To Buy or Not to Buy? – 27-Inch iMac with 5K Display Turns Heads at Apple Launch


his week’s Apple media event saw the debut of the iPad Air 2 and the iPad mini 3, and if you felt those devices proved to be merely evolutionary, you’d probably consider the 27-inch iMac with 5K display to be revolutionary. But would you want to actually spend some money on such a machine? We all know 4K display tech, and how it’s now a common specification for HDTVs, but Apple’s new 27-inch iMac for the 2015 model year was one of the more underrated new product launches at Thursday’s media event. This is an all-in-one desktop that comes with an unprecedented display resolution of 5120 x 2880. And while that equates to “only” 218 pixels per inch, that’s more than what can be said about 4K HDTVs which have displays of 40 inches or larger, but display resolutions of “only” 3840 x 2160.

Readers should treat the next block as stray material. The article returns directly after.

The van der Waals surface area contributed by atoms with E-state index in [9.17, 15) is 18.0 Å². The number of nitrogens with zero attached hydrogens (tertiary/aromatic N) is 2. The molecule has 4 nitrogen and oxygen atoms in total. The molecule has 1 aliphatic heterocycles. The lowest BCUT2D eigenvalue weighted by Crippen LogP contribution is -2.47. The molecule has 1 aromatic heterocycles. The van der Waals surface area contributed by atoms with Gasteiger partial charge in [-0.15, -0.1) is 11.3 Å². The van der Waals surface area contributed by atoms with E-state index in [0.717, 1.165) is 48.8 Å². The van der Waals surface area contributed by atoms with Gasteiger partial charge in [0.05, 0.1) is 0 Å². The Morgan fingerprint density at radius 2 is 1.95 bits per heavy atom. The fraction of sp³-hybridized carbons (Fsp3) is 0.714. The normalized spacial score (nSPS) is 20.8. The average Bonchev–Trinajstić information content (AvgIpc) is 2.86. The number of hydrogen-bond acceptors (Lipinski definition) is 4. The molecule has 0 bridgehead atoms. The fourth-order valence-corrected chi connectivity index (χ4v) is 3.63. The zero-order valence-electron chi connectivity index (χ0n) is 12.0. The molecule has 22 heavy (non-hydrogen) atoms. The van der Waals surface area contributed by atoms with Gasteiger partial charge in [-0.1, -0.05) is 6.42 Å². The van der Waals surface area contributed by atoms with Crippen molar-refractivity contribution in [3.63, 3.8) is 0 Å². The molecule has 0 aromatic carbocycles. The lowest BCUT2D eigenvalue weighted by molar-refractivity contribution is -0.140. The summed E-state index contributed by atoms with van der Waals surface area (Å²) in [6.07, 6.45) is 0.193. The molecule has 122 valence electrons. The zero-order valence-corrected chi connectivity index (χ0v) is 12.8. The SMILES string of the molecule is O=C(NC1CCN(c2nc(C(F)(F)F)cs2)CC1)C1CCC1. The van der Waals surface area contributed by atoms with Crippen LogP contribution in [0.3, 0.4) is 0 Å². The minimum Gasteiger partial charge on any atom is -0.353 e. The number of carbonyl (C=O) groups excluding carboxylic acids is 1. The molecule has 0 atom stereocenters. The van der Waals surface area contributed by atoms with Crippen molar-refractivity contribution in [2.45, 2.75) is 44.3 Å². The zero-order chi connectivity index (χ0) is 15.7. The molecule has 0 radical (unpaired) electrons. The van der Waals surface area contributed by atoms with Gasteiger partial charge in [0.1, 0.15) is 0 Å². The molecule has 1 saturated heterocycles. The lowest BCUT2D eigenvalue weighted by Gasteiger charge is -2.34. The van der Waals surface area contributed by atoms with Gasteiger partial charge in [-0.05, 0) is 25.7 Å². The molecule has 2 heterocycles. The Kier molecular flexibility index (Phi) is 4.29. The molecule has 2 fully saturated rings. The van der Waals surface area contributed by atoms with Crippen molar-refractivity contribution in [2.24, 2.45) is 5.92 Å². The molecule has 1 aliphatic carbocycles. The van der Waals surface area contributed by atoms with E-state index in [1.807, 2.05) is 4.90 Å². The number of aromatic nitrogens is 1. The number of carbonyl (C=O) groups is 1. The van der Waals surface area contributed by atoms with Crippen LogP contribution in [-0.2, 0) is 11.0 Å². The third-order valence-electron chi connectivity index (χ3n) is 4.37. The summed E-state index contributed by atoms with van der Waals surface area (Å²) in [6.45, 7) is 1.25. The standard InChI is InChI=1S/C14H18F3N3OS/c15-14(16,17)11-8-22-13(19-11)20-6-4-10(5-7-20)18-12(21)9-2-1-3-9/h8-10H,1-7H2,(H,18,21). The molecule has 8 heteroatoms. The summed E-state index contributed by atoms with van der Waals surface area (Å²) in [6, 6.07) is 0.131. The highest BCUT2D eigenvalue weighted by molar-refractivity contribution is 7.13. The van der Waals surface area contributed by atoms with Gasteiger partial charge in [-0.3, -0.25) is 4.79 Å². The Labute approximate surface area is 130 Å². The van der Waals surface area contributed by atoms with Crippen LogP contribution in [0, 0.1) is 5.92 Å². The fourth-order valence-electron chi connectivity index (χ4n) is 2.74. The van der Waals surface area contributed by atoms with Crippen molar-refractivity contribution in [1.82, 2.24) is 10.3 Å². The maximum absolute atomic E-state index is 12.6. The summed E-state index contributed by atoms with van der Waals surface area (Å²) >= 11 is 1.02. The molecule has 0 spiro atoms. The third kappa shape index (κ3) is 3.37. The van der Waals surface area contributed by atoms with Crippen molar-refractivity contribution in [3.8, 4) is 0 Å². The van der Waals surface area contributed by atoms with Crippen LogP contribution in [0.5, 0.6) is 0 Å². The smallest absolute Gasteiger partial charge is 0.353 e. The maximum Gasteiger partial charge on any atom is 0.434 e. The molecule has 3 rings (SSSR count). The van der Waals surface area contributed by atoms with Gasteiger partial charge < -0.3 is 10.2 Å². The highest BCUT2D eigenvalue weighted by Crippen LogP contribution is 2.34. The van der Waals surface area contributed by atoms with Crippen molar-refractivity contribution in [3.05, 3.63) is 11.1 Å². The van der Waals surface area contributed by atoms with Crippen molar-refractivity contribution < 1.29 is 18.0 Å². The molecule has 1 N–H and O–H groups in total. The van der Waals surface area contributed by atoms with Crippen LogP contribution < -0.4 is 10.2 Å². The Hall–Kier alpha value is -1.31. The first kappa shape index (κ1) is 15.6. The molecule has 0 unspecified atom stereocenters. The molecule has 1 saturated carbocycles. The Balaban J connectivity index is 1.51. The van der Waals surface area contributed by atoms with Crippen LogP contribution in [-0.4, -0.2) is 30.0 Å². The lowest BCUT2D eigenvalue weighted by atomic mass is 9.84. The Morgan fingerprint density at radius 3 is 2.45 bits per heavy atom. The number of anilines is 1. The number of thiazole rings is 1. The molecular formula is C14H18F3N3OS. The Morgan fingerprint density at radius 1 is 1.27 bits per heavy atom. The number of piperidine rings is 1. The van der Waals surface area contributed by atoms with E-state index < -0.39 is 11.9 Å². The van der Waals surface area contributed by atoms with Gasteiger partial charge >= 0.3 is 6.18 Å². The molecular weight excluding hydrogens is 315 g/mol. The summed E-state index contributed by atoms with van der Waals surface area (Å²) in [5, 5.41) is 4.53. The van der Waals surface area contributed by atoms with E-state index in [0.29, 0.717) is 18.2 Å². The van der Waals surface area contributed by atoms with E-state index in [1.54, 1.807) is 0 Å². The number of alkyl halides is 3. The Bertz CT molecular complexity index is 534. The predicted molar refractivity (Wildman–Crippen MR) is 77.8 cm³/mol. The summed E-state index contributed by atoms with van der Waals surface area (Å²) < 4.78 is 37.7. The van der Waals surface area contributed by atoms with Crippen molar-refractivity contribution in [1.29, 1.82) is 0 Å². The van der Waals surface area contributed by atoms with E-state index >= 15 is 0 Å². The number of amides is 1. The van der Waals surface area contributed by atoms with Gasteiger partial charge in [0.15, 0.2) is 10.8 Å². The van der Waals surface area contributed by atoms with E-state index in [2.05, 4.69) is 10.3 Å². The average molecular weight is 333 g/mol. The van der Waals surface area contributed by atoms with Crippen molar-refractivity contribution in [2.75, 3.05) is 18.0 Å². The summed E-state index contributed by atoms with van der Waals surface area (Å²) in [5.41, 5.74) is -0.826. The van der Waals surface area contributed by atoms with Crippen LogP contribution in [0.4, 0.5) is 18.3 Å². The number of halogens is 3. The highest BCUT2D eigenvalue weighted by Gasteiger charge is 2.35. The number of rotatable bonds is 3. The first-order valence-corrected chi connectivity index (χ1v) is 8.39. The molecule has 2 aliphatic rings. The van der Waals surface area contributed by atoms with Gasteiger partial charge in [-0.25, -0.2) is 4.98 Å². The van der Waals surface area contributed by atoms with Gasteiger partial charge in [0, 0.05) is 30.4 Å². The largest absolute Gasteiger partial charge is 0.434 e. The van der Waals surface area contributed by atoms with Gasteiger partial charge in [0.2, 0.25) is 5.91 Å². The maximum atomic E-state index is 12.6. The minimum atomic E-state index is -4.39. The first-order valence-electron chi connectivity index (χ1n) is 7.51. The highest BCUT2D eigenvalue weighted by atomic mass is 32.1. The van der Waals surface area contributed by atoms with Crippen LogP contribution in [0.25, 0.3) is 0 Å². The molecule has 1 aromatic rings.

But here’s where the conundrum lies for buyers – 4K content is hard to come about as it is, so why would you want to splurge on a 27-inch iMac with 5K display resolution? If you’re the type of consumer who’s all hung up about having dibs on products with the highest-end specs and nothing more, then by all means, we’d suggest you go for this 2015 model year PC. But if you’re someone who’s more into unique features than bleeding-edge fundamentals, you probably would be better off passing. That said, we see the new 27-inch iMac as a great machine for design professionals, but not as much so for other work-oriented users, even less so for more casual users.

Those who want to buy the entry-level 27-inch iMac with 5K display will have to pay $2,500, and that base trim includes a 3.5 GHz Intel Core i5 quad-core processor, 8 GB RAM, and a 1 TB Fusion Drive. That’s not too bad, but keep in mind that the top-of-the-line trim costs about $4,500, and comes with a 4 GHz Intel Core i7 chipset, and a whopping 32 GB RAM and a 3 TB Fusion Drive – the humongous storage space is great for high-powered executives who need a sophisticated productivity machine and the RAM more than enough for your average PC gamer, but a lot of it seems superfluous to most PC users.